Common Sense Tips for Saving Money this Winter
Saving money during the winter doesn’t have to be expensive or complicated. Some of the best ways to save are easy and affordable fixes that you can do yourself.
Turn it Down: Turning down the heat is likely the one suggestion that will really make you cringe. It’s bad enough it’s cold outside, so who wants to be cold inside? We understand, but the math may convince you otherwise. For every degree you decrease your home over an 8-hour period, you can save about 1 percent on your energy bill each year. To maximize savings, lower the temperature at night, when you aren’t home or when you aren’t using specific parts of the house. To combat the cold, wear layers and heavier clothing. If you spend most of your time in only one room of your home, keep the overall temperature down and use a space heater.
Fix Drafty Windows and Doors: When you have a drafty window, you are literally sending heat out the window. This is costing you major dollars. Fix drafts using inexpensive weatherstripping, caulk, and window insulation to keep the warm air in your house, where it belongs. These small changes can save you 20 percent on your energy costs annually. If you have the money to invest in a large project, consider replacing your windows and doors with more energy efficient models.
Regular HVAC Maintenance: Have a certified technician inspect your HVAC system and perform routine maintenance to ensure your system is functioning properly. This will save you money on your monthly bills, but also in the long run as deferred maintenance begins to take a toll on your system. Contact us for Waverly furnace repair.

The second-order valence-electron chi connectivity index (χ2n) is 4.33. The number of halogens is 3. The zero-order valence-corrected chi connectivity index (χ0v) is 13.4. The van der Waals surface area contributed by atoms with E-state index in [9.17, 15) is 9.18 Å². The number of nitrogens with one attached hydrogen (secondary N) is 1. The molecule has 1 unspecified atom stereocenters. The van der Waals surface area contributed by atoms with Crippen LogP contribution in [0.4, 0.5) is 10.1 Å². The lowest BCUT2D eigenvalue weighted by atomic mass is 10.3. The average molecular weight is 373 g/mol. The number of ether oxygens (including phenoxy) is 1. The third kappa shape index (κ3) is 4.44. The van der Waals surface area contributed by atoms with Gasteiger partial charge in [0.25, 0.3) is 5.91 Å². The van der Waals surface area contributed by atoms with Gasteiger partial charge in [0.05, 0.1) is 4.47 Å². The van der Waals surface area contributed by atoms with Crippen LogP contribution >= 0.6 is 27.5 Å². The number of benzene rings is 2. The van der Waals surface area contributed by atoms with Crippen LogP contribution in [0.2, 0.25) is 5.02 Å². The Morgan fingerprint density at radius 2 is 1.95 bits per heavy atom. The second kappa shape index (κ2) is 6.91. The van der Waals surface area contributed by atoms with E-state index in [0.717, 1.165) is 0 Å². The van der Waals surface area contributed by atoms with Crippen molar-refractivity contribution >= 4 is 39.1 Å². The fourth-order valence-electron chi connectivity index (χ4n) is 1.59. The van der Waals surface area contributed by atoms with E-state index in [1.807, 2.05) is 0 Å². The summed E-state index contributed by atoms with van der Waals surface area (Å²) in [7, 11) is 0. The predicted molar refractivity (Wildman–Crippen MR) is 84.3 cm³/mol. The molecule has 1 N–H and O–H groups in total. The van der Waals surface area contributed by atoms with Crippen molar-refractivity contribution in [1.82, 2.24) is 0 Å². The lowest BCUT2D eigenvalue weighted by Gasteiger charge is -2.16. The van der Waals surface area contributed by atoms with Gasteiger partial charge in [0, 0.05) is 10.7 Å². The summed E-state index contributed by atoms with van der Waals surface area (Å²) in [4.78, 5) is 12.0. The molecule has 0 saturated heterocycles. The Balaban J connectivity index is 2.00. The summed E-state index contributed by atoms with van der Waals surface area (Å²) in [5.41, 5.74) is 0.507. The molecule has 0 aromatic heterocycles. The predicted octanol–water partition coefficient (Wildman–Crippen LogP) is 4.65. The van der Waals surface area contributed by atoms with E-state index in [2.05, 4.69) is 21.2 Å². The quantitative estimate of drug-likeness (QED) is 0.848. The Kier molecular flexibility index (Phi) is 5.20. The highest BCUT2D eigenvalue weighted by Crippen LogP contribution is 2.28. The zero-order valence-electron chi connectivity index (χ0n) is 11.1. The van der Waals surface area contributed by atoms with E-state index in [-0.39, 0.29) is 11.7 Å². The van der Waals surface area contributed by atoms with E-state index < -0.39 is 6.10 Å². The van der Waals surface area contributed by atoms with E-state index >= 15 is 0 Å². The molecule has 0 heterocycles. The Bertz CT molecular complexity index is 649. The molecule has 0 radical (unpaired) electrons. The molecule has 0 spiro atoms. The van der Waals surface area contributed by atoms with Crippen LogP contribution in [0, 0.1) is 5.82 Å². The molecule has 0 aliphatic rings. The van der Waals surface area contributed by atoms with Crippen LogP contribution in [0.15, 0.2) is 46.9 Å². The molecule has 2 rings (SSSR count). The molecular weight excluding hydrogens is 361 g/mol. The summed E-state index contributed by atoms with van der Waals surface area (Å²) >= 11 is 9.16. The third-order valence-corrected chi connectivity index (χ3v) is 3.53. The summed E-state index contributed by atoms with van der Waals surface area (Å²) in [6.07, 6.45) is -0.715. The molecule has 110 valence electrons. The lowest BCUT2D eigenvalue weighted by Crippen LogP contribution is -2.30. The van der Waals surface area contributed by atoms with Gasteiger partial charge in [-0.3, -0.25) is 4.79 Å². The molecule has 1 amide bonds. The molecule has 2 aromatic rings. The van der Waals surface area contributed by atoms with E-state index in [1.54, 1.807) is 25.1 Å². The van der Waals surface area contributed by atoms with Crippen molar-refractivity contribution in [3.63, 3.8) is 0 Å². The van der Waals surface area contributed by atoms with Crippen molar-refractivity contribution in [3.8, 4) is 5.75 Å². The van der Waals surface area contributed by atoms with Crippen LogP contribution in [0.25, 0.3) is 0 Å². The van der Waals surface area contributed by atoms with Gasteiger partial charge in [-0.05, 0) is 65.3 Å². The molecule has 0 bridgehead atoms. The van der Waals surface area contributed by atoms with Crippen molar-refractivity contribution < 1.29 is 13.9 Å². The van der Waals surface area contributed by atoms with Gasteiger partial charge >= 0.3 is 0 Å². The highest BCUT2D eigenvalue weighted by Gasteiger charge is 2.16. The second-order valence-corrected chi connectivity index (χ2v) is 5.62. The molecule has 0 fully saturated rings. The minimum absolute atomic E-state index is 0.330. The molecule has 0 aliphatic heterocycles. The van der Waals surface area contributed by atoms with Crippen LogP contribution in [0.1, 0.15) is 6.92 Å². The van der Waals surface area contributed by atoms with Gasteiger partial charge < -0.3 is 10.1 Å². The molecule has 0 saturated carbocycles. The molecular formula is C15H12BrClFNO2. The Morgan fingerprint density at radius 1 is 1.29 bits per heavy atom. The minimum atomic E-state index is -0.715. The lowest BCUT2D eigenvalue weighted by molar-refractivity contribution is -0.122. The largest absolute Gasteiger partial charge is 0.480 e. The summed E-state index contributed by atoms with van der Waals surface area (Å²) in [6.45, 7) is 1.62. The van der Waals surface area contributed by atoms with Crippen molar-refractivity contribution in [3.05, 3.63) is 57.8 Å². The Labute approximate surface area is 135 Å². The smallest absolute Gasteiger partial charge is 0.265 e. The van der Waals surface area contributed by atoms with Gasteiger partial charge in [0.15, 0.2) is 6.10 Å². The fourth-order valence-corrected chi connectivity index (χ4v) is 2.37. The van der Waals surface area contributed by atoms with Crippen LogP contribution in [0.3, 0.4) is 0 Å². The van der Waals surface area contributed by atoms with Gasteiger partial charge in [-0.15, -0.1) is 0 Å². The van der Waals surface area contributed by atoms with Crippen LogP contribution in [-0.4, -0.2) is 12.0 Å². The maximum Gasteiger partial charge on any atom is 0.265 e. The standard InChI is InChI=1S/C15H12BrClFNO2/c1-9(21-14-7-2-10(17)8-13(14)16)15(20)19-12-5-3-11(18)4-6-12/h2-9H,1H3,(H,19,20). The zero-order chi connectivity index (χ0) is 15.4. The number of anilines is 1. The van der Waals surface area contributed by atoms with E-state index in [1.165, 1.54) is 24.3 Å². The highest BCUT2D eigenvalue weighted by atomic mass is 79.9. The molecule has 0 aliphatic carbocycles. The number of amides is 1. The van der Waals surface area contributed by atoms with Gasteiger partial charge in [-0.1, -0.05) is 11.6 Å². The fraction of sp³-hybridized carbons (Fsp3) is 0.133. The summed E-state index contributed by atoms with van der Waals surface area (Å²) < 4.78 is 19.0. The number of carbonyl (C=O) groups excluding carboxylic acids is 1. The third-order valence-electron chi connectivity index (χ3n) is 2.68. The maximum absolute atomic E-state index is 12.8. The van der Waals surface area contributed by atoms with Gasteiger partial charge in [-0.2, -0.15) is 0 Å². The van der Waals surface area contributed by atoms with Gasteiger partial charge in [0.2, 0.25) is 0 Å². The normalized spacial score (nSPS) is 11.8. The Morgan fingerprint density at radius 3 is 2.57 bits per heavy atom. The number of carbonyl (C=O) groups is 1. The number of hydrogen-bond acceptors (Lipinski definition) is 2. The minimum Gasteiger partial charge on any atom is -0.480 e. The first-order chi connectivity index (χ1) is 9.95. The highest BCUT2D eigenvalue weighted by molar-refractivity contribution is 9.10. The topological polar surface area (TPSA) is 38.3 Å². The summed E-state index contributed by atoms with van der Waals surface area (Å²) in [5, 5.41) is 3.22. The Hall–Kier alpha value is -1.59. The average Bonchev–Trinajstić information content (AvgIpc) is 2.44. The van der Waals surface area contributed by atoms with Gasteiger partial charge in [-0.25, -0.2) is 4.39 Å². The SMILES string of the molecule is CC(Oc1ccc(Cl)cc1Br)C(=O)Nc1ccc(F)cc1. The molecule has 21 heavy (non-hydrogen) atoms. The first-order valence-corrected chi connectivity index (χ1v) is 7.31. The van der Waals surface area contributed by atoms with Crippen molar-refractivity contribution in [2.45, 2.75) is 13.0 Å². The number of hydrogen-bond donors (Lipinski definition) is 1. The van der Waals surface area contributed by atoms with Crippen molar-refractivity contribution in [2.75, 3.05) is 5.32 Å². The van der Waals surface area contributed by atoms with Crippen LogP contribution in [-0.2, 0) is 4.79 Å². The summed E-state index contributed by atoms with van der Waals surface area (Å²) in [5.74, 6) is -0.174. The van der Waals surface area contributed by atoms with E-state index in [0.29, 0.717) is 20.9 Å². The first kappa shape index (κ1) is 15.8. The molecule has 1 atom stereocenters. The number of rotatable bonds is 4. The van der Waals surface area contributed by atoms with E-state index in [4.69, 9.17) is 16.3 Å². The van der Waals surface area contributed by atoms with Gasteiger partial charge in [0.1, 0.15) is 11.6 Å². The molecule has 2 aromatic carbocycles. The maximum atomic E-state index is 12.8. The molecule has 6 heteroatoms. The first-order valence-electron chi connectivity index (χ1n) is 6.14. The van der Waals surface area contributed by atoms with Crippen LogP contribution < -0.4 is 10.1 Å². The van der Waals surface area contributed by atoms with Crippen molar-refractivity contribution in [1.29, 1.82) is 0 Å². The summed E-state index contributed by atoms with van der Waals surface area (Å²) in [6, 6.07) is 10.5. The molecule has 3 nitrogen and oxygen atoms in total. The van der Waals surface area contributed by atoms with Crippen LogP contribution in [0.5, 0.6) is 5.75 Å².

Invest in LEDs: The price of LED bulbs continues to come down, but they are still a bit more expensive than fluorescent bulbs. The savings, however, isn’t comparable. LEDs use 90 percent less energy than traditional incandescent bulbs and last decades longer than fluorescents. Start by changing the bulbs in the fixtures that you use most often, like the kitchen, living room, bedroom, and bathrooms.
Use Excess Heat: Take advantage of the heat emitted by your dryer or oven. If possible, leave the door to your laundry room open while you dry a load of laundry. Keep the oven door open a crack after you’re done roasting dinner or baking dessert. The extra heat may not be much, but since you’re generating that heat anyway, it’s worth taking advantage.